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Posted 25th March 2024

How Can SMEs Mitigate the Cybersecurity Risks Associated With Their Business?

Cybersecurity has become paramount to businesses of all sizes, but SMEs frequently lack the tools and resources to manage the ongoing threat.

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how can smes mitigate the cybersecurity risks associated with their business?.

How Can SMEs Mitigate the Cybersecurity Risks Associated With Their Business?
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Cybersecurity has become paramount to businesses of all sizes, but SMEs frequently lack the tools and resources to manage the ongoing threat. And with the number of cyber-attacks increasing – 1,351 incidents, affecting 2,241,916,765 breached records, were detected in 2023 – it’s more important than ever for small and medium-sized businesses to access the protection they need. 

So, what are the core areas that SMEs should be focusing on to help protect their businesses?

The primary cybersecurity threats faced by SMEs

One of the reasons that managing cybersecurity can be so difficult for SMEs is that attacks can take a variety of different forms, and risks can come from a number of different places. While most companies are aware of the most common cyber threats – phishing, malware, ransomware, spoofing, insider threats, and even code injection – new forms of attack are being developed every day. And employee behaviour and company policies can make their admittance so much easier.

In 2023, 86% of web application attacks arose from compromised login details and poor password protection. Some of this will be due to inadequate training as well as individual laxity. But other problems are derived from changing working habits – while bring-your-own-device policies are considered to be more cost effective for a business, and work from home has become standard policy, they both expose businesses to risk through the use of unsecured networks. And then there’s the issue of third-party legacy access to external SaaS platforms, which is surprisingly overlooked by many businesses even though it can lead to a range of potential problems, including espionage and reputational damage.

Why most businesses overlook the risk of legacy access

In contemporary business, there are a number of operations that are outsourced . Marketing, social media management, IT management, sometimes customer service and administrative tasks – and all of these require third-party access permissions. While access to inhouse systems will typically be tightly managed, it’s the SaaS and social platforms and external channels that tend to be overlooked. Partly because they are not viewed as core operational infrastructure, but also partly because it can be challenging to keep track of who has access to what and when, especially as most social channels force people to use their personal profiles to access ad accounts and pages rather than IT controlled systems and password vaults. So, when an employee leaves or an external agency reaches the end of its contract, there’s no simple way to rescind their access – or even to monitor who is accessing these third-party platforms. And this raises a range of significant problems.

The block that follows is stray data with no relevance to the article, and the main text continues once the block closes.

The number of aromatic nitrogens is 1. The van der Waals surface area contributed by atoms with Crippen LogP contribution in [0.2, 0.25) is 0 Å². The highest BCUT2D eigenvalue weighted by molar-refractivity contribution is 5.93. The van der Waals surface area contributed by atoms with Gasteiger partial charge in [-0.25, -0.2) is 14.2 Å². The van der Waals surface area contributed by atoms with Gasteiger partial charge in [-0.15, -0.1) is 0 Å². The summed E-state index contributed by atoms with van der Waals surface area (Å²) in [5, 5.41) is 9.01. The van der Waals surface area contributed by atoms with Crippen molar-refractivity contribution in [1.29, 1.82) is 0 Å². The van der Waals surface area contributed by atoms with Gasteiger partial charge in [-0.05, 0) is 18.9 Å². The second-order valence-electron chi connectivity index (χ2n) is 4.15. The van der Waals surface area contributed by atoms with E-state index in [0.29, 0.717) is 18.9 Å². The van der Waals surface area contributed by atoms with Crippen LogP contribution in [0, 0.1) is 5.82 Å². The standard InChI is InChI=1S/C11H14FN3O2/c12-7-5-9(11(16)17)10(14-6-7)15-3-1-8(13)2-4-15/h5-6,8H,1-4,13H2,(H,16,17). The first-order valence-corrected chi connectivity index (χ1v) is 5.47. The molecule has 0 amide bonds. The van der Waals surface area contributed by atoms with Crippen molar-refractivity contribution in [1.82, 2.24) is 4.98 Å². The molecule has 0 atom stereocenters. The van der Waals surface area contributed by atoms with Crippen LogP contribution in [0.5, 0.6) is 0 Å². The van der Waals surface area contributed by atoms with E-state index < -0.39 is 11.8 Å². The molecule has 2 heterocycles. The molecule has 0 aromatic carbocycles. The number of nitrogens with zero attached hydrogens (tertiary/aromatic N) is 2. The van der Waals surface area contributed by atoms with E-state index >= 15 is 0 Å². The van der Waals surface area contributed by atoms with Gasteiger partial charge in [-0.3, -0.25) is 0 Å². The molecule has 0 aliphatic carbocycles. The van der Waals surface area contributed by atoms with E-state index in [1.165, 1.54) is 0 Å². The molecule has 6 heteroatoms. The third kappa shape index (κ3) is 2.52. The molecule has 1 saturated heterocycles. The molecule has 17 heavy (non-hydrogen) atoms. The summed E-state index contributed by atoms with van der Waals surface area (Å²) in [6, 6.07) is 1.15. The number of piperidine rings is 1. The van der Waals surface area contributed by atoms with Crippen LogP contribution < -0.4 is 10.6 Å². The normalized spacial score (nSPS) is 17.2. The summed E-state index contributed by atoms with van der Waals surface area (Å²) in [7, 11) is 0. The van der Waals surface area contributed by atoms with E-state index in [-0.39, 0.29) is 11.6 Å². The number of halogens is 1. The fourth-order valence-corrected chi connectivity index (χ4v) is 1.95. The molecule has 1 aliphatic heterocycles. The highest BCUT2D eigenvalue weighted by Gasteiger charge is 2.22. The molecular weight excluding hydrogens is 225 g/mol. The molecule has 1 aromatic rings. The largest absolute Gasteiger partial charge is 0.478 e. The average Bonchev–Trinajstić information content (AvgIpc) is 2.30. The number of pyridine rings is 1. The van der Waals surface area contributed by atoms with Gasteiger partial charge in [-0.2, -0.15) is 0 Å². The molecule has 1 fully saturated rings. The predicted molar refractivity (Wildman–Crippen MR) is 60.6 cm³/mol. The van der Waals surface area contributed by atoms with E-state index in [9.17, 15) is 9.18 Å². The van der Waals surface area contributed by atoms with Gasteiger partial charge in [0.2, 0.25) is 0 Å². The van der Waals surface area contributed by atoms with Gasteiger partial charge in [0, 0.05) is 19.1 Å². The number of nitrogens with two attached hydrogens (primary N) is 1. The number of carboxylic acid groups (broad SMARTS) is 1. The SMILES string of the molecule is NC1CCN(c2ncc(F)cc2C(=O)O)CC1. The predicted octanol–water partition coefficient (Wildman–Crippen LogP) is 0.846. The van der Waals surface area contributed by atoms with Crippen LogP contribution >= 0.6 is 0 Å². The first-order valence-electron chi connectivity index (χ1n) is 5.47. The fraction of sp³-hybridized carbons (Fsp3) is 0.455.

The risk of legacy account access

What happens when a disgruntled ex-employee or a terminated agency realises that they still have access to your business’ social media accounts? In most cases, nothing. But increasingly, access has the ability to be weaponised. Several high-profile cases have hit the headlines in the last few years, from the leaking of Twitter’s source code by a fired employee after Elon Musk took over, to the X-rated name-calling on Burger King’s Twitter account. While these events left room for recovery, for many, the reputational damage can be devastating. There’s also room for sabotage, with those with account management access potentially blocking genuine users from the account, the theft of scheduled content – including the leaking of offers to competitors – and the misappropriation of funds. Social media advertising budgets can be enormous. But when you allow the wrong people to have continued access to your account, you can risk the account being drained.

How can businesses address the most common cybersecurity threats?

In most cases, enhanced cybersecurity comes down to four things:

Training – If your employees know what to do, how to recognise potential threats, the right protocols to follow, then cybersecurity risks are dramatically cut.

Secure networks – When you have strong network security – firewalls, intrusion detection systems, encryption, access controls, and user authentication – in place, it makes it harder for unauthorised people to gain access. This can prevent data breaches, malware, and other cyber threats.

Multi-factor authentication – Passwords are easily lost and stolen. Having multi-factor authentication in place means that there’s always a second or third layer of protection for sensitive accounts.

Controlled access permissions – Marketing channel access permissions are often overlooked because there are so many different platforms, variables, and login types involved. Working with a platform that can provide a clear overview to all of your access permissions and a single point of access to all of your external and SaaS platforms enables simple management.

When a cybersecurity event occurs, it raises masses of questions for a business. Who is to blame? Who should be held accountable? And how can the problem be both fixed and prevented from happening again? In all of these cases, prevention is always better than cure, and it’s time for small businesses to really scrutinise their cybersecurity practices.

Categories: News, Technology

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